By: Shelby Livingston
A federal judge’s recent decision to vacate a 2014 CMS rule that UnitedHealthcare said resulted in underpayment for Medicare Advantage insurers leaves the federal government with fewer tools to combat upcoding practices that cost the taxpayer-funded Medicare program billions of dollars.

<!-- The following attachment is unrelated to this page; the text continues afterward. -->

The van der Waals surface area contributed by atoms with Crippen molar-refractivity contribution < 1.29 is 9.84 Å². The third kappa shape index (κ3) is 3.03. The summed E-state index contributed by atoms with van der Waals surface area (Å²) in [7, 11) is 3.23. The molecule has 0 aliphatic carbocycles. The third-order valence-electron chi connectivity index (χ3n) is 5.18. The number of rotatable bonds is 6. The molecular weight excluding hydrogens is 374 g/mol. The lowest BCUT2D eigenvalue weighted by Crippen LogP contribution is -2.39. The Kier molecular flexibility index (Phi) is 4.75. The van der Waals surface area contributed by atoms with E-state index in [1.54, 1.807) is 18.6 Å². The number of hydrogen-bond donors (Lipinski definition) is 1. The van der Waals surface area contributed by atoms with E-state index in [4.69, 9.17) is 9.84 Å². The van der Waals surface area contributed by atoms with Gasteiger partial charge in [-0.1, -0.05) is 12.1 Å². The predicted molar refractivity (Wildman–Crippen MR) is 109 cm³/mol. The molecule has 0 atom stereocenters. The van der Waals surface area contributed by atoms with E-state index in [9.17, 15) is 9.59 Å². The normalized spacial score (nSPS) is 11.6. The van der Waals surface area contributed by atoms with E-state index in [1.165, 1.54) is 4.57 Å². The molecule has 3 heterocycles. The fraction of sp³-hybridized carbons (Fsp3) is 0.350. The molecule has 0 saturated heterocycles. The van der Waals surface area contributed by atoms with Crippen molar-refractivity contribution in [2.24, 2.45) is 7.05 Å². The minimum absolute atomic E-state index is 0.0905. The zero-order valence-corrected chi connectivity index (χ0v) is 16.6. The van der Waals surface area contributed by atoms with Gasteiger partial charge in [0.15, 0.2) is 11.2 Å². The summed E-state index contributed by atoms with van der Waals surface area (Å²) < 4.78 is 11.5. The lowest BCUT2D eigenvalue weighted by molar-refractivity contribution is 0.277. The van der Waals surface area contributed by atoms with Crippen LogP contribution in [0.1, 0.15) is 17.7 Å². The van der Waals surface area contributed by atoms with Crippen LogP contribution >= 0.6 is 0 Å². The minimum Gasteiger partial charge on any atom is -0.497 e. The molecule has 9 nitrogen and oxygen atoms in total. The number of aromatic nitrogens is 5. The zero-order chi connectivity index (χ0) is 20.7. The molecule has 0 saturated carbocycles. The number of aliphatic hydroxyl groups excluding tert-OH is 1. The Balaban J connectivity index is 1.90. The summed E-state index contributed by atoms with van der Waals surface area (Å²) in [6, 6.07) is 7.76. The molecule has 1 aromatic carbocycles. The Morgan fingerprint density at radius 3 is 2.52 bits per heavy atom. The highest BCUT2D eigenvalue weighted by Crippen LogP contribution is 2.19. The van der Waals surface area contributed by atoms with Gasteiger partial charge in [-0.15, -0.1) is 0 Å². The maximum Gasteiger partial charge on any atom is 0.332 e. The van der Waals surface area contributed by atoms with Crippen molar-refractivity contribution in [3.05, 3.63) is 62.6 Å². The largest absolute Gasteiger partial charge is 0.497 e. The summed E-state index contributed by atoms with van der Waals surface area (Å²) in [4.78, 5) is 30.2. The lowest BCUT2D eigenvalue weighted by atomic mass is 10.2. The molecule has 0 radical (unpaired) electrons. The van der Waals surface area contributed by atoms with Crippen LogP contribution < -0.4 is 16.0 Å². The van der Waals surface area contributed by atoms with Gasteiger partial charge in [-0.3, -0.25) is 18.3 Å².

Edwin Park, research professor at Georgetown University’s Center for Children and Families, agreed that the ruling is “taking away a tool the CMS is using to ensure accurate documentation” and that “would mean likely higher payments.” He pointed out that Advantage insurers are profiting as enrollment in the plans grows steadily year over year. Payments to Medicare Advantage plans totaled $210 billion in 2017 to manage the care for 19 million seniors. Advantage insurers’ profits—their margins average between 4% and 5%, according to S&P Global—are helped by programs like retrospective chart reviews to comb patient medical records for additional diagnosis codes. “If you don’t have penalty on insurers to adequately ensure accurate documentation, you will have coding practices to distort payment going forward,” Park said.
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